Kevin’s Peace of Mind
www.kevintharpe.com (770) 503-1022
How a Hot Rod Can Help You Plan for the Future Title of Assets Is the Engine Your Car Needs
Ever since I decided to switchmy pursuit from being a tax attorney to a career in elder law and estate planning, I’ve tried to encourage my clients to focus their planning on one very important question:“What is going to happen tomy assets when I die?” I recall a few years ago, whenmy wife’s uncle got a“how to build a hot rod kit.” This kit showed him how to rebuild the frame, doors, tires, and even came with a new logo. But what he didn’t have was a rebuilt engine. He knew that when it came time to drive the car out his garage, nothing was going to happen until he had an engine tomake the car run. In the same way that my uncle-in-law knows he needs to pair together the restoration kit and the engine tomake the hot rod drivable, a person’s approach to keeping their assets safe involves a solid preparation process. All of us have assets— some have different types of assets than others, and some have more assets than others—but we all have wishes about what we want to happen to those assets when we die. For this reason, it’s important to put those wishes in a legal document. In analogy to the hot rod restoration kit, basing your planning on a legal document alone (such as a will) equates to building the car. The traditional legal document people choose is a will. Unfortunately, a will by itself is akin to a restoration kit. It shows you how to rebuild the frame, doors, and tires, but a will is still just a car with no engine. In this scenario, the engine (or the legal step that will make our car run and keep our assets protected) is a title of assets. What is going to determine what happens to our assets when we die is getting a title of assets in coordination with our wishes as expressed in our legal document.
To actually put this analogy into action, I recommend a trust, which is the only estate- planning document that allows you to coordinate your wishes with your title of assets, so you know exactly what is going to happen to your estate if something happens. The best part of using a trust is that you can make plans while you are still living. In order to reap the benefits a trust can offer, you must first decide if you want a revocable or irrevocable trust, as each has unique benefits and limitations. For example a revocable living trust allows you to make changes in its provisions during your lifetime while maintaining ownership of the assets titled in the name of the revocable trust. On the other hand, irrevocable trusts can’t be changed, and any assets they contain must remain in the trust without possibility of retrieval. Because you do not have to give up ownership over the assets titled in a revocable trust, and because you have the flexibility of making changes to a revocable trust anytime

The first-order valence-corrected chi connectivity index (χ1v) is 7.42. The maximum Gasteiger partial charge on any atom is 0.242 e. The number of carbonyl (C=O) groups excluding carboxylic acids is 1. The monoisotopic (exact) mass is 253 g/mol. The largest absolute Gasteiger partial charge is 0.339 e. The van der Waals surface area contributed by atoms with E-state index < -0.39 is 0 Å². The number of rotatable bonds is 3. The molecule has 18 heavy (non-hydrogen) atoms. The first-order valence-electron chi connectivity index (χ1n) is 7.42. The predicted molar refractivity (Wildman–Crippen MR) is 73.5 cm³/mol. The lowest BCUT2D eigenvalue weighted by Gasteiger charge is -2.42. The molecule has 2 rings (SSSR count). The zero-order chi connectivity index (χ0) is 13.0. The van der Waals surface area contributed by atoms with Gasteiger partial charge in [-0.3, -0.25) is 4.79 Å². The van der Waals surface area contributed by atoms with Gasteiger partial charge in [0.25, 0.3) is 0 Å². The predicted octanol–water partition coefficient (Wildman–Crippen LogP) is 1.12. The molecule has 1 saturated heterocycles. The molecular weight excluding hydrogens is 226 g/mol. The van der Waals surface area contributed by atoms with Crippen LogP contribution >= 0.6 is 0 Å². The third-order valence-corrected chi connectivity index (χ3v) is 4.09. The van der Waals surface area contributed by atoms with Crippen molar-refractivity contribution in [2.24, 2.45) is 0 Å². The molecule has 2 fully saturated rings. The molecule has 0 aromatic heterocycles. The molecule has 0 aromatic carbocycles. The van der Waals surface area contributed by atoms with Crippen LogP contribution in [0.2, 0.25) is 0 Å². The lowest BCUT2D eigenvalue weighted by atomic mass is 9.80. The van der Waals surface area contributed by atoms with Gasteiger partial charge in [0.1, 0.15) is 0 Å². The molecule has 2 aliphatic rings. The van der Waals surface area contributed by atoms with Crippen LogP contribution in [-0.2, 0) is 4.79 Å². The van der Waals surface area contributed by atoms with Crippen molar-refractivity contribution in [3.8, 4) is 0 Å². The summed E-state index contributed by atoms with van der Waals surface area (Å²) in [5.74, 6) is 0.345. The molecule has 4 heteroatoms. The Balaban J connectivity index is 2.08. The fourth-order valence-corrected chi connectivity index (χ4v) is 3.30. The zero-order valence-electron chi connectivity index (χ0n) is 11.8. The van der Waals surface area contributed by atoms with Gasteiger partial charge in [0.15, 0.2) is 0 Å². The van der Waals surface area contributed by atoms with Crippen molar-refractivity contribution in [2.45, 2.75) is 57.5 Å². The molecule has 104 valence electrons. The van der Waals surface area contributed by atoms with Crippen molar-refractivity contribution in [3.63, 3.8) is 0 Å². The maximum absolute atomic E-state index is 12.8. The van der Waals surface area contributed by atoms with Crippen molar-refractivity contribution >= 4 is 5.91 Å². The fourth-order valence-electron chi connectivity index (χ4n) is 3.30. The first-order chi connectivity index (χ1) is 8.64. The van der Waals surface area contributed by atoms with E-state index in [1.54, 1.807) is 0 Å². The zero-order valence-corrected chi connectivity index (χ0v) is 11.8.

during your lifetime — the opposite of an irrevocable trust —we recommend a revocable living trust for our clients . The start of a new year is a good time to set goals. Whether these goals are small, like only eating dessert once a week, or big, like making plans to travel more often, January is the optimal time to take stock of the previous year and evaluate ways in which you want tomake the most of your time and better your life overall. Make the choice to be proactive in your estate planning instead of avoiding it; it’s absolutely vital for your future. Our teamunderstands that this type of planning can be uncomfortable, since it necessitates facing your ownmortality, but we can help you plan for the future, establish your trust, and ensure that your metaphorical hot rod works just as hard as you do to protect your family.
-J. Kevin Tharpe
www.kevintharpe.com | 1
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